Kindred, Week 4

Welcome to the final discussion of Kindred.

How did you feel about this last section? It was a really intense book--I'm glad I read it, but there were definitely parts that were hard to read!

What do you think of Rufus's life? He was not a happy man, and he did not have a happy life. Do you think his life had to go the way it did, or did he have times where he could have changed paths and made different, better choices? Do you think Dana made any difference in his life? I guess he wouldn't have made it to adulthood if it weren't for her. I just got to the end of the book and felt like his life was completely meaningless--all he was good for was making a daughter who went on to be one of Dana's ancestors. 

I think I was frustrated that there wasn't any kind of happy ending, but I think it would have been really unrealistic for this book to have a happy ending. Enslaved people did not have happy lives, and it would have been really unrealistic for the ones in this book to have really rosy experiences. Alice's life as Rufus's personal slave was horrible, but she represents so many real people who had the same experience. That's a really hard thing to think about, but it's an important thing to think about. 

In "The Storm," Rufus punishes Dana by having her work in the fields. Do you think he really blamed her for his father's death, or did he just want to exert control over her? Later, he wants her to take care of his mother. Why does he keep putting Dana in those sorts of situations? Does he trust her more than he trusts everyone else in his house? 

After Hagar is born, Dana believes that her job with Rufus is done. However, that's not true, and she ends up traveling back to Rufus one more time. Why do you think she has to travel back to Rufus even after her "job" is finished? In "The Storm," Dana doesn't wait to travel back home--she takes matters into her own hands and slits her wrists. Why do you think she did such a drastic thing? Do you think she does this because Rufus breaks her trust and hits her? Is that the last straw for her in regards to Rufus?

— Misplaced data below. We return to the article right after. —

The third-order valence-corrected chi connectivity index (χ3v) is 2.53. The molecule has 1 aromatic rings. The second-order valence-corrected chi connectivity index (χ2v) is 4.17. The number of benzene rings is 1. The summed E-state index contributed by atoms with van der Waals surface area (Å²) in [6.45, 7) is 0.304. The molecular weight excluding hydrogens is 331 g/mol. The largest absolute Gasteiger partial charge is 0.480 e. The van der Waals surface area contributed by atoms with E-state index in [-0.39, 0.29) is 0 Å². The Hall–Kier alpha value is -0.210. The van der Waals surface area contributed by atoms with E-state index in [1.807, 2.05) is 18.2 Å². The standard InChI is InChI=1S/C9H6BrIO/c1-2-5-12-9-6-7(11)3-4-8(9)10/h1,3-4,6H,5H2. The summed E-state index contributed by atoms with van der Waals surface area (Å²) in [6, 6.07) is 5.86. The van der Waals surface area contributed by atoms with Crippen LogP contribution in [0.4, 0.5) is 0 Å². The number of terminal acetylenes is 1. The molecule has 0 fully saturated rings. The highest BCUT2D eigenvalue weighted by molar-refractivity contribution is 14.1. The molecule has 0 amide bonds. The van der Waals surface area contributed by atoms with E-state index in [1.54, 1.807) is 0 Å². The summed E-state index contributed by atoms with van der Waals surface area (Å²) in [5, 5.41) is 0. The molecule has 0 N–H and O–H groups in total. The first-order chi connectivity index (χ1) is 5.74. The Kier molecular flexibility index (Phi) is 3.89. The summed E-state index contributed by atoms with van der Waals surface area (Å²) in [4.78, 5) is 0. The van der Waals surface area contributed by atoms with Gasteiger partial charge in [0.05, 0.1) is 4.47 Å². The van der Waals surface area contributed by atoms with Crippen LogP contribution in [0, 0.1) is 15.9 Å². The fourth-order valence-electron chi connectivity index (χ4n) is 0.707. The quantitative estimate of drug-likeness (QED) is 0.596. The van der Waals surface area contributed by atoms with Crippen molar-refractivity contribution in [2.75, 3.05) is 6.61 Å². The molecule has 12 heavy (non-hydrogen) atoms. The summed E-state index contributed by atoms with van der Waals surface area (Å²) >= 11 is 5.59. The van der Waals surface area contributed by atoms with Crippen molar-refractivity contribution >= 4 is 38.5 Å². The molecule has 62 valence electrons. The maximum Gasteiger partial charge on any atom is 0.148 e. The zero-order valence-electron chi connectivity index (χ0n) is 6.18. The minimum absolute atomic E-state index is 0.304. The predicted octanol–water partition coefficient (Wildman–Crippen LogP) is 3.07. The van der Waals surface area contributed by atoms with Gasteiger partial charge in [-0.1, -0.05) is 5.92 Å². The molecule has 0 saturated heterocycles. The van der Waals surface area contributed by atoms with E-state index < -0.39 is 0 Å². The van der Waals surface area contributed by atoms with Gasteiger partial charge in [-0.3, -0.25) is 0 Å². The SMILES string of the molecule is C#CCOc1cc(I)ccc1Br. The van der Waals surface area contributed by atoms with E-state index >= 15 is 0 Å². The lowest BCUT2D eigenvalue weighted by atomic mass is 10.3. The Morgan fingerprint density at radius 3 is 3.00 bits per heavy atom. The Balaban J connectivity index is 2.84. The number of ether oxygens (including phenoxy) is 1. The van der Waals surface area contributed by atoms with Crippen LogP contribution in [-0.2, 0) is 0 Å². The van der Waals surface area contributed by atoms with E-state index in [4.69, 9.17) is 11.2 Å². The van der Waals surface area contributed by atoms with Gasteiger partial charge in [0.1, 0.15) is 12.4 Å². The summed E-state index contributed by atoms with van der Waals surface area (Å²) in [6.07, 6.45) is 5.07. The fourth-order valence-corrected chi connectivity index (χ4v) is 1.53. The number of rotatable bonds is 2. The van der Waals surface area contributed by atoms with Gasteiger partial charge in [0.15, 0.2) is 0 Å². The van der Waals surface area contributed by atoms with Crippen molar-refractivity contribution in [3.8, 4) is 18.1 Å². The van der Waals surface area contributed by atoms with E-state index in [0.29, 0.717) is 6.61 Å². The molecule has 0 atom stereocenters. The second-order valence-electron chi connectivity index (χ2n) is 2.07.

In "The Rope," Rufus is despicable. He pretended to sell his children, causing Alice to kill herself, he refuses to free all of his slaves, and he makes advances towards Dana. Did you have any sympathy for Rufus by the end of the book, or did you agree with Kevin, thinking that Dana needed to kill Rufus? 

Rufus refuses to let Dana go and grabs her as she's traveling, causing her arm to be left in the past. Do you think losing her arm was a small price to pay for being able to come and stay home? In the epilogue, we find out that Rufus died, and it seems like a fire was set in the house to cover up the fact that Rufus was stabbed. We also find out that all of the slaves were sold. Do you feel like Dana accomplished what she was supposed to accomplish in the past? How do you think she will be able to move on in her regular life after experiencing all of that trauma? Why do you think Dana had such tender and forgiving feelings towards Rufus throughout the whole book?

What are your final thoughts about the book? Did you enjoy reading it? Do you think you'll check out any of Octavia E. Butler's other titles? 

If you enjoyed this book and are interested in reading and watching similar titles, check out this list I created. Make sure to let me know if you check out anything on the list! 

Before you go, check out the video clip below if you'd like to see how the television version compares to the book version. Let me know if you watched and enjoyed the television adaptation.

 I hope you enjoyed the book this month and are excited to join us again next month as we read Sense and Sensibility by Jane Austen. I can't wait to hear all of your thoughts in the comments section!